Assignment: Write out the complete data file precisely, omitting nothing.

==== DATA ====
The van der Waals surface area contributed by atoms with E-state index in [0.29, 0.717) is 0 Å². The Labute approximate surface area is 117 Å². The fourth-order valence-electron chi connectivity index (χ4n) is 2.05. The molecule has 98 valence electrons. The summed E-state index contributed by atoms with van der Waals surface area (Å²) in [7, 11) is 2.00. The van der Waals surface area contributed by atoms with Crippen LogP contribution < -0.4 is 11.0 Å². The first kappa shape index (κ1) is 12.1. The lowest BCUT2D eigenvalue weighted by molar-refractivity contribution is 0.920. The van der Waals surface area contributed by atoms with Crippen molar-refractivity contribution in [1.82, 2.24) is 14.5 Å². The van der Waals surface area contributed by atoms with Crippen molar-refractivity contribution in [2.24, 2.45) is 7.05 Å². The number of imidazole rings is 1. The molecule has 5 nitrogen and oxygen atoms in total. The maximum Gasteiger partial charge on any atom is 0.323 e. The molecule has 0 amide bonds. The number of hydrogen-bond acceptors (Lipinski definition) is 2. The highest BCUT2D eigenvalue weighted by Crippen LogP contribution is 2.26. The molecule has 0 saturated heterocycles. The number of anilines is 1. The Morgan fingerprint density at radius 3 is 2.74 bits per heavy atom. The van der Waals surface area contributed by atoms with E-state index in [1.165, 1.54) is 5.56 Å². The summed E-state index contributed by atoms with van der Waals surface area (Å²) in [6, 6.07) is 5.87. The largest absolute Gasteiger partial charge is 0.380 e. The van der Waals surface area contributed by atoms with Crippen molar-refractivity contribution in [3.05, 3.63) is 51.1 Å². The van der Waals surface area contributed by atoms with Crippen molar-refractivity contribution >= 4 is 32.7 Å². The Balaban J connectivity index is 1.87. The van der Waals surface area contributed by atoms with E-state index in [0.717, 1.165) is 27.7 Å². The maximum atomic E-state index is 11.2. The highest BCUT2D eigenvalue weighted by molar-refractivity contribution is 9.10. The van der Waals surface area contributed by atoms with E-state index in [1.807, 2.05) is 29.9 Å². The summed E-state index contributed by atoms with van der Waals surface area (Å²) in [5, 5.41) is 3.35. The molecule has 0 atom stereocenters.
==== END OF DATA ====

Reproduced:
The van der Waals surface area contributed by atoms with E-state index in [0.29, 0.717) is 0 Å². The Labute approximate surface area is 117 Å². The fourth-order valence-electron chi connectivity index (χ4n) is 2.05. The molecule has 98 valence electrons. The summed E-state index contributed by atoms with van der Waals surface area (Å²) in [7, 11) is 2.00. The van der Waals surface area contributed by atoms with Crippen LogP contribution < -0.4 is 11.0 Å². The first kappa shape index (κ1) is 12.1. The lowest BCUT2D eigenvalue weighted by molar-refractivity contribution is 0.920. The van der Waals surface area contributed by atoms with Crippen molar-refractivity contribution in [1.82, 2.24) is 14.5 Å². The van der Waals surface area contributed by atoms with Crippen molar-refractivity contribution in [2.24, 2.45) is 7.05 Å². The number of imidazole rings is 1. The molecule has 5 nitrogen and oxygen atoms in total. The maximum Gasteiger partial charge on any atom is 0.323 e. The molecule has 0 amide bonds. The number of hydrogen-bond acceptors (Lipinski definition) is 2. The highest BCUT2D eigenvalue weighted by Crippen LogP contribution is 2.26. The molecule has 0 saturated heterocycles. The number of anilines is 1. The Morgan fingerprint density at radius 3 is 2.74 bits per heavy atom. The van der Waals surface area contributed by atoms with E-state index in [1.165, 1.54) is 5.56 Å². The summed E-state index contributed by atoms with van der Waals surface area (Å²) in [6, 6.07) is 5.87. The largest absolute Gasteiger partial charge is 0.380 e. The van der Waals surface area contributed by atoms with Crippen molar-refractivity contribution in [3.05, 3.63) is 51.1 Å². The van der Waals surface area contributed by atoms with Crippen molar-refractivity contribution >= 4 is 32.7 Å². The Balaban J connectivity index is 1.87. The van der Waals surface area contributed by atoms with E-state index in [0.717, 1.165) is 27.7 Å². The maximum atomic E-state index is 11.2. The highest BCUT2D eigenvalue weighted by molar-refractivity contribution is 9.10. The van der Waals surface area contributed by atoms with E-state index in [1.807, 2.05) is 29.9 Å². The summed E-state index contributed by atoms with van der Waals surface area (Å²) in [5, 5.41) is 3.35. The molecule has 0 atom stereocenters.